‘I guess I’m obsessed with words’, poet Eli Eliahu told American interviewers Rachel Gellman and Carly Joy Miller a few years ago, echoing an almost universal sentiment among poets. ‘I like the rhythm, the order of the letters in the words. I am obsessed with the different meanings a word could have in different contexts. I also spend quite some time thinking about the connection between the soul and the body; I think it reflects in my poetry’.
Eliahu is an editor at the Israeli daily newspaper Haaretz, where he also writes regularly about Israeli and foreign literature. A graduate of Tel Aviv University, he majored in Jewish philosophy and Hebrew literature, has studied editing and translation at Alma College, and participated in writing workshops at the veteran Helicon School of Poetry. He was born in Israel to parents who emigrated from Iraq.
Interest and activism around poetry written by young Mizrahim, or Jews with roots in Arab or Moslem countries – the children and grandchildren of immigrants – is at a high point in Israel these days. A poem of Eliahu’s that deals with this experience, ‘Under the ground’, states, ‘And how can I help it if for me / the operation succeeded and Baghdad/ died and all that is left / is the music . . . ’ (translated by the poet).
According to Adia Mendelson Maoz, in her book Multiculturalism in Israel, the poem became the focus of public attention in 2012 when it was used in an Israeli high school matriculation exam. The poet’s irony was apparently lost on the students. They failed to ‘identify the identity crisis’ presented by the poem, perhaps, the book suggests, because they were so used to Israeli multicultural roots that they did not sense a problem, or, conversely, because ‘this younger generation is so tightly bound to the Israeli hegemony that it is blind to those who are different’.
Like many poets of different backgrounds, Eliahu says, ‘I started to write poems when I was in elementary school. I was fascinated with books and words from the beginning and when I had the ability to write, I tried to recapture the magic of the music created by words and syntax. But it took me a long time to feel that I have my private poetic language and that I could speak through it about my life and not just imitate other poets’.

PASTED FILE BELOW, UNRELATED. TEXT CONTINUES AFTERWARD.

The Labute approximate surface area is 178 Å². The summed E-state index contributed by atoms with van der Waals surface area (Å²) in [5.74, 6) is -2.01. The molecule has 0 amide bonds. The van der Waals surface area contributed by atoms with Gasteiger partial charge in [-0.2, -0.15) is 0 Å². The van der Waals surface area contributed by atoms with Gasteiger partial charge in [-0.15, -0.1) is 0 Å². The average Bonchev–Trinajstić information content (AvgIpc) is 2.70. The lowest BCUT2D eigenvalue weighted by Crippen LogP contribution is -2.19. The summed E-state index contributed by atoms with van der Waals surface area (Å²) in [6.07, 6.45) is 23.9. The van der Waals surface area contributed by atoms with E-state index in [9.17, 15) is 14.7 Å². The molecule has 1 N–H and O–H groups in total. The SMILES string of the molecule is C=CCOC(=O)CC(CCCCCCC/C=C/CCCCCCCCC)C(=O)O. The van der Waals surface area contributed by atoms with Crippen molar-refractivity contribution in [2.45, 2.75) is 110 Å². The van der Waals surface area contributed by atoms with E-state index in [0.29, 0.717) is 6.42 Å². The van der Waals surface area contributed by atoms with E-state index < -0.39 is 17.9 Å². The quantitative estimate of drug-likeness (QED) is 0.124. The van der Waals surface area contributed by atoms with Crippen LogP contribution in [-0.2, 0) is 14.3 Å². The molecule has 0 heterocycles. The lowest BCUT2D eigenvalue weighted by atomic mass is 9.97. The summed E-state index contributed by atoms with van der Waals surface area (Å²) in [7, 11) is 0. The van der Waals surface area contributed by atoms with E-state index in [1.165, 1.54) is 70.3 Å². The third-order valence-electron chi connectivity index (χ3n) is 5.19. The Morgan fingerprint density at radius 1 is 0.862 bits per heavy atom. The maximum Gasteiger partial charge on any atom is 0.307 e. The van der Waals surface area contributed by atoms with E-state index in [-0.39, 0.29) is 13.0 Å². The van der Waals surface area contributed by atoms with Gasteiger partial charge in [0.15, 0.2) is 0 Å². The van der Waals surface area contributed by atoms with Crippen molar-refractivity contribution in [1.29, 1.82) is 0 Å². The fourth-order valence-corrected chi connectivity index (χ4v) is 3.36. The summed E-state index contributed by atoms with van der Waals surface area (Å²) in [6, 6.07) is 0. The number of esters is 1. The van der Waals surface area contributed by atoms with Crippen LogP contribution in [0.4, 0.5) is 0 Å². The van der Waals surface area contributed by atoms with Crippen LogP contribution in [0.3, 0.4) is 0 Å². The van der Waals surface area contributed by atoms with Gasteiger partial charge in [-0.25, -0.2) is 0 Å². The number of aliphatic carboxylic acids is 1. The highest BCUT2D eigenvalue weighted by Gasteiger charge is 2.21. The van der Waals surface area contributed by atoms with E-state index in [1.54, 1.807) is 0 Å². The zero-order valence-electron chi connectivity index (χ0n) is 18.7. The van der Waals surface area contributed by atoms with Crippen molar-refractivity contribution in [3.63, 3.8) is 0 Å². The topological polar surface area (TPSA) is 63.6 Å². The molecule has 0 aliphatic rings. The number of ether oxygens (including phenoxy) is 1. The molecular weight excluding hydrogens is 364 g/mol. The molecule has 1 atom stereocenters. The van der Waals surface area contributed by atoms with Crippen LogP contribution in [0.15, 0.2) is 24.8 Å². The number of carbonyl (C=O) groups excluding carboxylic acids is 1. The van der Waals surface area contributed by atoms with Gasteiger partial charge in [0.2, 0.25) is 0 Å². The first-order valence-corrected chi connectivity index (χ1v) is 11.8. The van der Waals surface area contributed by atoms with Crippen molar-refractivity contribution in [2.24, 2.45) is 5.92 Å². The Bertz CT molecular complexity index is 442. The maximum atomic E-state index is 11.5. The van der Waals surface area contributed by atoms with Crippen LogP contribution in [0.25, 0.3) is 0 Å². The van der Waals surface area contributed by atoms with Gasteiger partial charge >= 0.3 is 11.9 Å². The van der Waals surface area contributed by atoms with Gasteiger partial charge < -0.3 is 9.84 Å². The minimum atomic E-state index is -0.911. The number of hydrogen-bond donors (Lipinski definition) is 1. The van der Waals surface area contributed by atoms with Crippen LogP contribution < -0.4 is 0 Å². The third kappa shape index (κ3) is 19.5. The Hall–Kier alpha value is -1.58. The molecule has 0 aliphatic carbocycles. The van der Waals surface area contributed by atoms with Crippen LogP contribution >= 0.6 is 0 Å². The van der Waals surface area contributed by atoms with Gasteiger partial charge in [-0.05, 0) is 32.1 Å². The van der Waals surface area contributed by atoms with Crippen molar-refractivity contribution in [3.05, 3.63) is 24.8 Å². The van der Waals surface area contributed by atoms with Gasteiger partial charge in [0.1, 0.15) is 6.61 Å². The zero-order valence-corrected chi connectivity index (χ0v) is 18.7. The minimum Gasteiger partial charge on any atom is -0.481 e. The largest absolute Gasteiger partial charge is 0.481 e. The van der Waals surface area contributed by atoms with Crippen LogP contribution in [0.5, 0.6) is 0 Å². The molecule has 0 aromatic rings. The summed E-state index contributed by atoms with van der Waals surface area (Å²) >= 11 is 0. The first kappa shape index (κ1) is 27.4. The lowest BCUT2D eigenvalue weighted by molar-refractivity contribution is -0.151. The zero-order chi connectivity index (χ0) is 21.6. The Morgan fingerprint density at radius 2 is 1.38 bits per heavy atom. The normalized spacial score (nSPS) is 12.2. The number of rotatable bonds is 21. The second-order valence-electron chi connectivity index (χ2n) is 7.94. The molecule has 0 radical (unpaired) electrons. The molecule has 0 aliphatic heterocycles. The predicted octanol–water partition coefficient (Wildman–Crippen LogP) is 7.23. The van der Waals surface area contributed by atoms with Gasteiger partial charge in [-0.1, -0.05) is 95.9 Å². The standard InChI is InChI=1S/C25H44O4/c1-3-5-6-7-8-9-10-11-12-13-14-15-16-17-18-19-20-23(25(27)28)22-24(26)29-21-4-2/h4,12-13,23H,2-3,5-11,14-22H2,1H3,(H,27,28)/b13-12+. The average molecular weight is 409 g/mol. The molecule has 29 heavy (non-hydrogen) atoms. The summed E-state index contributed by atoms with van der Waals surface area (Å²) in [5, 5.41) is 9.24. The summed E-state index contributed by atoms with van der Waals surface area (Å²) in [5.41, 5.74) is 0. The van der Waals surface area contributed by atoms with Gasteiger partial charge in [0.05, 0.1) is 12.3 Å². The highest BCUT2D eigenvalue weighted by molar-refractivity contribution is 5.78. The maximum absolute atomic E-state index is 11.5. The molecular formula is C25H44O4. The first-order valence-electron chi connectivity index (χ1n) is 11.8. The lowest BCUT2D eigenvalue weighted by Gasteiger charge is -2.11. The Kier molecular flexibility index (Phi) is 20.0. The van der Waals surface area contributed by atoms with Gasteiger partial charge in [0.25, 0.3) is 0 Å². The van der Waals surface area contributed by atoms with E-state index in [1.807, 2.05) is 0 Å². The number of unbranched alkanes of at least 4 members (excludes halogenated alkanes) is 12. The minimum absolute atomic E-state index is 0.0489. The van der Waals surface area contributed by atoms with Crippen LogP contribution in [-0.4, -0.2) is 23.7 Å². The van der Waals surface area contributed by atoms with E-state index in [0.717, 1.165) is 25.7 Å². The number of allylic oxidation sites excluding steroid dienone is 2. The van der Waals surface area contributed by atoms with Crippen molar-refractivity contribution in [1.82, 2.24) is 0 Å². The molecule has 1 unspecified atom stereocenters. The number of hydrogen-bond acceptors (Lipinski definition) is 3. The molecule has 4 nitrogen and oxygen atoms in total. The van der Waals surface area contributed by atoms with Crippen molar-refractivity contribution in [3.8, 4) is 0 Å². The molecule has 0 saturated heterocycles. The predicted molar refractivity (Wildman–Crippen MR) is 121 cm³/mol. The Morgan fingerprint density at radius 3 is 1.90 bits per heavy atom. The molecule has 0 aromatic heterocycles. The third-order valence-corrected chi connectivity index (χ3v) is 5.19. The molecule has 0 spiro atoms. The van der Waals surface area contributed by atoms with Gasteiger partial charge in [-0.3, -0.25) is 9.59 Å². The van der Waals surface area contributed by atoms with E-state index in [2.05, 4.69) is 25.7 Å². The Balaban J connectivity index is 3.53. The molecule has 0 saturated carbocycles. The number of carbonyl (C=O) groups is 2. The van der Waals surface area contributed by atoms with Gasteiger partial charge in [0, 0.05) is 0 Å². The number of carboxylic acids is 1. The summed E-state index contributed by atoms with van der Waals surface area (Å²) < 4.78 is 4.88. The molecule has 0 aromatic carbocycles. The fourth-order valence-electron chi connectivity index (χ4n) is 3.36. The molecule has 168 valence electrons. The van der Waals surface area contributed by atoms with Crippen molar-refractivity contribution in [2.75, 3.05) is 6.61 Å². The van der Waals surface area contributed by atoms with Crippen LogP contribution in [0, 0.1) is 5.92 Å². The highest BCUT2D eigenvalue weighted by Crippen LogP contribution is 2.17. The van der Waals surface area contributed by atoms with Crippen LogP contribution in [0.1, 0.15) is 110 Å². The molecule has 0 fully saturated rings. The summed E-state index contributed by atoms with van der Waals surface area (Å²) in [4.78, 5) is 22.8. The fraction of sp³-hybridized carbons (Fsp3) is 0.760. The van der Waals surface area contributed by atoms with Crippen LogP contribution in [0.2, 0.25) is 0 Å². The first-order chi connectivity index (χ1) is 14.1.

For Eliahu, who is secular, the Hebrew Bible is nonetheless a great literary influence, in addition to a string of modern Hebrew poets. And, he says, ‘I read English poetry. Eliot, Yeats, Ted Hughes, Billy Collins, Carl Sandburg, and above all Walt Whitman. I also read [foreign poetry translated into Hebrew]. We have great translators of Polish poetry in Israel. I like Szymborska and Milosz. They have a great influence on me’.
About the particular place he lives, he comments, ‘Israel is a very stressed, crowded, violent and noisy country . . . I think part of my poetry is a documentation of the struggle of the individual against this background. I also live in a city… with its buildings, roads, sidewalks, stairs, windows . . . a main source of metaphors and images’.
Eliahu has been awarded one of the first $12,500 Matanel Prizes for Young Jewish Writers (2013) and the Israel Prime Minister’s Prize in Poetry (2014), which provides recipients with a teacher's salary for one year. His work has been translated into English, French, Spanish, Arabic, German and Turkish.
[Interview excerpts from Poetry International (San Diego State University), 14 April 2013, by Rachel Gellman and Carly Joy Miller.]
Ani veh lo malakh (I, and not an angel). Helicon, Tel Aviv 2008
Ir veh-beh-helot (City and fears). Am Oved, Tel Aviv 2011
‘Alibi’, a poem written in the bloody summer of 2015, in English
Eliahu's work discussed in Multiculturalism in Israel
‘As long as the canary still sings’, an interview with Haaretz
Poem ‘The meal’ in Haaretz
Poem ‘Moi et pas un ange’, in French translation
Poem ‘Memento’, in Spanish translation
Judges' comments on the awarding of the Matanel Prize
Literary essays from Haaretz in English
‘On Transtromer and the Nobel Prize’
‘On Elhanan Nir, an Israeli settler poet’
‘On Israeli poet Natan Zach at 80’
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